Carlota Pico recently interviewed Denyse Lum, marketing and communications manager at ESSEC Business School, an international business school with campuses in three countries. Denyse spoke about attracting students from all over the world, reassuring them during the pandemic and fostering strong relationships between students and the administration. She also reinforced the importance of communicating in students’ native languages, and offered some recommendations for useful events and resources.

You can watch the full conversation in the video above or on YouTube, listen to the podcast on Apple and Spotify, and read our recap below.

Key takeaways

  • When working in marketing at an educational institution, one of the main priorities is providing potential students with the information they need at each stage of their journey in a prompt and accurate manner.
  • At the peak of the pandemic, higher education institutions were flooded with questions that were challenging to answer due to general uncertainty. ESSEC held webinars and sent emails to constantly update future students with the latest information available to help them prepare for their arrival.
  • One of the best channels for understanding the needs of prospective students is through student ambassadors. They have the closest relationships with incoming students, and always have their ears to the ground for opinions and feedback.
  • When looking to attract students from different countries, it’s important for at least the first point of contact to be in their native language. This demonstrates the school’s willingness to accommodate different cultures and reassures parents and students who might be on the fence about attending an international business school.
  • In higher education, successful digital marketing involves regular benchmarking against other similar institutions. Events like GMAC conferences and the Salesforce Higher Ed Summit provide opportunities to network with industry professionals and stay updated on relevant trends and opportunities.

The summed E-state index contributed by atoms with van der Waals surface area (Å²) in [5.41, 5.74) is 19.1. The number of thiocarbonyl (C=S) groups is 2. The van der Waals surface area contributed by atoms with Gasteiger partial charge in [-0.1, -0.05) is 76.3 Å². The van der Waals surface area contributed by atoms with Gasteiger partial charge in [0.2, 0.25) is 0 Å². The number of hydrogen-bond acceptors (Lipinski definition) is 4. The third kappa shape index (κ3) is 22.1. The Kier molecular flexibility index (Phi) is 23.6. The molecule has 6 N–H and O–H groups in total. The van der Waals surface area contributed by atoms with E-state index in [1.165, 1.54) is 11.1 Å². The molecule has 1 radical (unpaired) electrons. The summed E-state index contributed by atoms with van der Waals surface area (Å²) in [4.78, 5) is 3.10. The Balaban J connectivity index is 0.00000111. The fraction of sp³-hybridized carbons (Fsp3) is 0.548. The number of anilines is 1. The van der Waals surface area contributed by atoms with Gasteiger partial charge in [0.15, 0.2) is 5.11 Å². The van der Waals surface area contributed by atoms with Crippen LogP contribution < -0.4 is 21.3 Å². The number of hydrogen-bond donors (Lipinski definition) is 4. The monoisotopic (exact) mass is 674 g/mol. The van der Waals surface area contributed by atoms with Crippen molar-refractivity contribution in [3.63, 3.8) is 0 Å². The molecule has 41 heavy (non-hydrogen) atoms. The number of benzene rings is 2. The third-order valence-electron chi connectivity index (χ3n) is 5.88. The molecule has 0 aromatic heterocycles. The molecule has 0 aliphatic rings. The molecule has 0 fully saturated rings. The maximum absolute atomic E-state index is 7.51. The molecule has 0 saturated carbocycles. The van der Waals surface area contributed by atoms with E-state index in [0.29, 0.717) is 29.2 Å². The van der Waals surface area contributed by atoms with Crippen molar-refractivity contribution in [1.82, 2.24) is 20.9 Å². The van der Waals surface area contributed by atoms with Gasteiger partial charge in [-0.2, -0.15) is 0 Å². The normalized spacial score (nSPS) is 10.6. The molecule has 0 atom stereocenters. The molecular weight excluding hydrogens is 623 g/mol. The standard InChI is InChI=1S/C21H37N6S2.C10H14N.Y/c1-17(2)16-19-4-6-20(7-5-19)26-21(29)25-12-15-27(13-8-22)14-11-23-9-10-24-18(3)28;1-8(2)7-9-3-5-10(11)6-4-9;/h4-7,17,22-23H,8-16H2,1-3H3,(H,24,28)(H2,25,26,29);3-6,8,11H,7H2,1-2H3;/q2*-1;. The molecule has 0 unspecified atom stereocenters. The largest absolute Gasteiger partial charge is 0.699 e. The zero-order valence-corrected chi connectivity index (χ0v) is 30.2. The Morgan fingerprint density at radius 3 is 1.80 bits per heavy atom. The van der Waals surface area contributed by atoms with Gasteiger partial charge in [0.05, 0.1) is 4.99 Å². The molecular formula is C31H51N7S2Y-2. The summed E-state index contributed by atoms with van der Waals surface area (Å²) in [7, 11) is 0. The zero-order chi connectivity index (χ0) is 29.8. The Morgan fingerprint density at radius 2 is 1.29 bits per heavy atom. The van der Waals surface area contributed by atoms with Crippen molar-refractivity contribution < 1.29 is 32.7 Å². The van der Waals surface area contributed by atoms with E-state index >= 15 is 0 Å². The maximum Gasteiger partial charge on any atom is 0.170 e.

Our students will always be our best ambassadors.

Rapid-fire recs

A marketing influencer who you follow?

I really like Neil Patel, an entrepreneur in digital marketing. He shares a lot of thought-provoking posts that push you to reflect upon how you can improve, instead of just continuing to do what you’ve always done.

A valuable resource or publication?

Marketoonist by Tom Fishburne. He draws cartoons about marketing topics and really highlights the ironies within the field. It’s a reminder to reflect on why we do certain things, and to realize that most marketing professionals are facing the same questions and challenges.

Your favorite app at the moment?

Instagram, because it’s a very useful platform that allows us to share both raw and polished moments. Students do like to see polished content, but through stories and live videos, they also get to see unedited moments of what life at school is like.

Connect with Denyse and Carlota on LinkedIn.

This post was edited by Rishabh Agrawal, a freelance content creator based in Madrid.

For more on marketing in higher education and attracting international students in 2020:

Live streaming is the future – David Blundell, the British Council’s global social media manager

More than just memes – Caridad González, global social media manager at Wall Street English

To see the full transcript, click on page number 2 below.